Humility is not a concept often used or demonstrated these days. We live in a culture that is full of showboating, you know, that excessive and often times annoying behavior done after someone has “done something good” that is intended to bring attention to the person doing the showboating. The term “showboating” is derived from the theatrical performances produced on riverboats on the Mississippi River in the late 19th century. These riverboats became known as showboats and the verb “to showboat” comes from that origin.
Just turn on the television on Saturday or Sundays and watch any football game. You will not have to watch too long before you see a player make a good play and after the play is over that player “showboats.” A lineman tackles the quarterback for a loss and gets up and dances and pumps his fists while standing over the downed player. Or maybe a defensive back makes an interception and as he is running down the field he high steps the last ten yards on his way into the end zone. (Did you know that in football terminology an interception returned for a touchdown is called a “pick six.”)
Sometimes showboating becomes a craze. From 1988 to 1991 fullback Elbert “Ickey” Woods played for the NFL’s Cincinnati Bengals. When he scored a touchdown he performed a celebration in the end zone that became famously known as the “Ickey Shuffle.” Woods would shuffle his feet to the right while holding the football out to the right, do the same moves to the left, then do three hops to the right, all before spiking the ball into the ground. This showboating led the NFL to create a rule against “Excessive Celebration” which is enforced as a penalty against that team. While Ickey Woods has not played professional football for close to 25 years, his famous end zone dance is still with us today. Earlier this year GEICO ran a commercial for their car insurance in which Ickey Woods did his famous shuffle. Click here to watch that commercial.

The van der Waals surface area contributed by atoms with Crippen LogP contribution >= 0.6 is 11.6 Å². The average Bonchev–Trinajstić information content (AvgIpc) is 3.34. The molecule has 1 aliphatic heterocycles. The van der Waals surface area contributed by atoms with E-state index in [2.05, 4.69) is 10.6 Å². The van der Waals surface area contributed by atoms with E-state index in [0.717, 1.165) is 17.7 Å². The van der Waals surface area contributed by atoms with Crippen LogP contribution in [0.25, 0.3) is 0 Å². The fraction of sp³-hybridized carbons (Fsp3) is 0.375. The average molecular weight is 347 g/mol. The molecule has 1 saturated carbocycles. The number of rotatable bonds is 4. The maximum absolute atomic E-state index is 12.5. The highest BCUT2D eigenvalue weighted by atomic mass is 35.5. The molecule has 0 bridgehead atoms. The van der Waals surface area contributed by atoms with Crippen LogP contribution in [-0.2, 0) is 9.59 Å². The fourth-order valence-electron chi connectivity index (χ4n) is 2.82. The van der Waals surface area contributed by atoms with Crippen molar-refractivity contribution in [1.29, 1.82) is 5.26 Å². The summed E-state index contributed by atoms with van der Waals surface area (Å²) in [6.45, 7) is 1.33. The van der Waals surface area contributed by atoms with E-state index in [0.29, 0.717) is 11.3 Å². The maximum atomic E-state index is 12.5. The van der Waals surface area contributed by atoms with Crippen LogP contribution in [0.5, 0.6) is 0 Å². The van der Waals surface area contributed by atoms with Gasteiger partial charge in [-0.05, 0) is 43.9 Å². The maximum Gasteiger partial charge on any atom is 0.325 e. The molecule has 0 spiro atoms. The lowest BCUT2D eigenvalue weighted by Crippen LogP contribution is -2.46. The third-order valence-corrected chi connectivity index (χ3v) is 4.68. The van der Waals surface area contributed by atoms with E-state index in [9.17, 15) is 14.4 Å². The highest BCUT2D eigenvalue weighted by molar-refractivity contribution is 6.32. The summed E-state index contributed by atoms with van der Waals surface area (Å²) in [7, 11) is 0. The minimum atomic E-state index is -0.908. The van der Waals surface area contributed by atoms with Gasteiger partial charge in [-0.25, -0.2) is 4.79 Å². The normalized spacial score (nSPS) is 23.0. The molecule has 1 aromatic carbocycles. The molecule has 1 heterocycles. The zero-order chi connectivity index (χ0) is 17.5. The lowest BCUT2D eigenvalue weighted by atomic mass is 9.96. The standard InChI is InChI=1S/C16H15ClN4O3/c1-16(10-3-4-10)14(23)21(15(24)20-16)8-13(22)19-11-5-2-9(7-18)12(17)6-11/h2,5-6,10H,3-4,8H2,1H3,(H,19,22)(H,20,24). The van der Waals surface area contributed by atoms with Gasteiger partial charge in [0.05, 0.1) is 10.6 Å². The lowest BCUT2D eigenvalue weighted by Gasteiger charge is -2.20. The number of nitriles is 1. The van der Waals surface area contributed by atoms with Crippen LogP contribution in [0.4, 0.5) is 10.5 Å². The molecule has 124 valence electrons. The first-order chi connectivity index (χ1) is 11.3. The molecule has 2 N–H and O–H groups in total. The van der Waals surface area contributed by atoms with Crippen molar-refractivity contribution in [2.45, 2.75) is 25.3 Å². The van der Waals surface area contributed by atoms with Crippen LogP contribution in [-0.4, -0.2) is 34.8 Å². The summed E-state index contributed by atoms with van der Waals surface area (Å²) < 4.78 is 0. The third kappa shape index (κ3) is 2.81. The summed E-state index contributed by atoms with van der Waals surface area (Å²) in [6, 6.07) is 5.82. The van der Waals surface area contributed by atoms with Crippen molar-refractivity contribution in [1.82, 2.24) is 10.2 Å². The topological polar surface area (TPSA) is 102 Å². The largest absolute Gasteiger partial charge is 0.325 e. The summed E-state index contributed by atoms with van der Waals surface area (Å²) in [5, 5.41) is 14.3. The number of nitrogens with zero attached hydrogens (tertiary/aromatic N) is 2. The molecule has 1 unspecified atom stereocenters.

Jesus describes an incident of showboating in Luke 18:9-14. In this parable, two men, a Pharisee and a tax collector, went to the temple to pray. The Pharisee thanked God that he was not a sinner like the other people, especially that lowly tax collector. Maybe even this religious leader did his own version of the “Ickey Shuffle.” The tax collector, on the other hand, would not even look up toward heaven as he beat his breast and cried out, “God have mercy on me, a sinner (v.13).”
What Jesus said next caught everyone off guard. He said that the tax collector is the one made right before God, not the Pharisee. He concludes this parable by saying, “I tell you this man, rather than the other, went home justified before God. For all those who exalt themselves will be humbled, and those who humble themselves will be exalted (v. 14).”
Celebrate your accomplishments in a way that brings honor and glory to God not in a way that says “look at me.” And as the former longtime University of Texas football coach Darrell Royal used to say, “When you get to the end zone, act like you’ve been there before.”